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Posted October 25 2002 - 11:57 AM

As I was reading this thread, I started to get a bit nervous, but then Richard chimed in with exactly what I was going to say.

I was in much the same position as you a couple of months ago. I decided to start building a system, but didn't have the extra cash to go out and buy 6 speakers and a receiver at once, unless it was a cheap HTIB. So I decided to start with a decent receiver (refurb HK AVR220) and mains (Axiom M22ti's). Since the mains aren't very far apart, I haven't had any problem with dialogue even though there's no center. The main thing I felt was missing was the low end. So I decided to go with the sub next. Finding a good deal on an Axiom EP175 pushed me to pull the trigger. With the sub, it's fantastic. I'm anxious to add a center but feel like I can enjoy my current 2.1 setup for a long time.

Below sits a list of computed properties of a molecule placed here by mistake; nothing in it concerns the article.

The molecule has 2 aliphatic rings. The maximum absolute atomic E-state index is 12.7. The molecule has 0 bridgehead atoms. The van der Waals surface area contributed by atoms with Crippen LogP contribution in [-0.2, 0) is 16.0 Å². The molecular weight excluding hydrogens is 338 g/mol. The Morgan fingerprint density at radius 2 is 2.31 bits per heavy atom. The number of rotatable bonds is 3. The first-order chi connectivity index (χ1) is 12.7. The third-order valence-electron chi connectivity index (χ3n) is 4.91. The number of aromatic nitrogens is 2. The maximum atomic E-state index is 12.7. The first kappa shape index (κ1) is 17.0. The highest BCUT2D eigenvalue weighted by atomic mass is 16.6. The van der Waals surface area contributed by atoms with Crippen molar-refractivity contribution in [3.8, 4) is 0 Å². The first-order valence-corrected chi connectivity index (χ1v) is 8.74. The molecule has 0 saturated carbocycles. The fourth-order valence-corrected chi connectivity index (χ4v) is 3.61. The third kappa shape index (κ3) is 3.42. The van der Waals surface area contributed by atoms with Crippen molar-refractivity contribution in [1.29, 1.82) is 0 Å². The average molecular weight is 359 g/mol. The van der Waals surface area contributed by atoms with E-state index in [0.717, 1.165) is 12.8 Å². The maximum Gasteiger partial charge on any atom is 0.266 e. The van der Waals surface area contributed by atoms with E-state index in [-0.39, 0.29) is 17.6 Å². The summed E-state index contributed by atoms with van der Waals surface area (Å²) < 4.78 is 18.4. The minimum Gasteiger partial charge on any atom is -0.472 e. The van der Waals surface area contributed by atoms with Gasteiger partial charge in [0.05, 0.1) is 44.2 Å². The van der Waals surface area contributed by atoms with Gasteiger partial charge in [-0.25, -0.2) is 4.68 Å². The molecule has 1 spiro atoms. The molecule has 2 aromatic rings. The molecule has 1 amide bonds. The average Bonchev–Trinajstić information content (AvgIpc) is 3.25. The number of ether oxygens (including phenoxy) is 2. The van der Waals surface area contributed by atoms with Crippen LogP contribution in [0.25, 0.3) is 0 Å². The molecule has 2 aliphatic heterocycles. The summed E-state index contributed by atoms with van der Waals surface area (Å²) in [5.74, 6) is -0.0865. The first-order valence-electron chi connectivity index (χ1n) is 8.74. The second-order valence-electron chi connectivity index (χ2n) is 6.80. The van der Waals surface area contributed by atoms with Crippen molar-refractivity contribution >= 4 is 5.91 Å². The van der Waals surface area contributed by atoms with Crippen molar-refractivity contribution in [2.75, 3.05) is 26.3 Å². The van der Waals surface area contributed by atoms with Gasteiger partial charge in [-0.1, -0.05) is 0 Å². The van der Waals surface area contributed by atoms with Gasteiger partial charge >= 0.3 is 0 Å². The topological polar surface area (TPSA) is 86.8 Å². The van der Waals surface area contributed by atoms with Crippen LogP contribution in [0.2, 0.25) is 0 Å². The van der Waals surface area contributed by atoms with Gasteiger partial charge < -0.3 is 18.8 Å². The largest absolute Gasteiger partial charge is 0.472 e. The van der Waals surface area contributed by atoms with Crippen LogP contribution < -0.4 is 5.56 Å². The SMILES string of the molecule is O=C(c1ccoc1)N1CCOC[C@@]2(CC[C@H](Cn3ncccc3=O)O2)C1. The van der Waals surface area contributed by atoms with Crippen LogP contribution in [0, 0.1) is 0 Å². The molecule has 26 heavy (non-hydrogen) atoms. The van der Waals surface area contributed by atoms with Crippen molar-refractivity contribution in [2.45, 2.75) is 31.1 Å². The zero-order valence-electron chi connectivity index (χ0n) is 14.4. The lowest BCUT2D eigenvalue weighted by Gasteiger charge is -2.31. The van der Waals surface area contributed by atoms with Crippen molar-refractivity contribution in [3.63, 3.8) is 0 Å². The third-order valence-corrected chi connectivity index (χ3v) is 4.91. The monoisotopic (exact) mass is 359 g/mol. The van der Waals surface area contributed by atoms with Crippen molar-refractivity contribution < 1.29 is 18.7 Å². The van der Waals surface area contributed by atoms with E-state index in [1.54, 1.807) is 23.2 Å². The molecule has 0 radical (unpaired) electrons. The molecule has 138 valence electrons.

I would suggest that you find a receiver and mains, and then, after listening for a couple of weeks, decide whether you are bothered more by the lack of bass or the fact that dialogue is coming from the sides. Let your own ears/tastes be your guide.

#8 of 11 OFFLINE   Matt_UXM

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Posted October 25 2002 - 04:03 PM

thanks for all the help, guys!

i think what i'll do is what Martin said, and get the receiver and mains, and see if i want more bass, or better location for dialogue. it'll also help same me some cash in the immediate, which is almost always good. Posted Image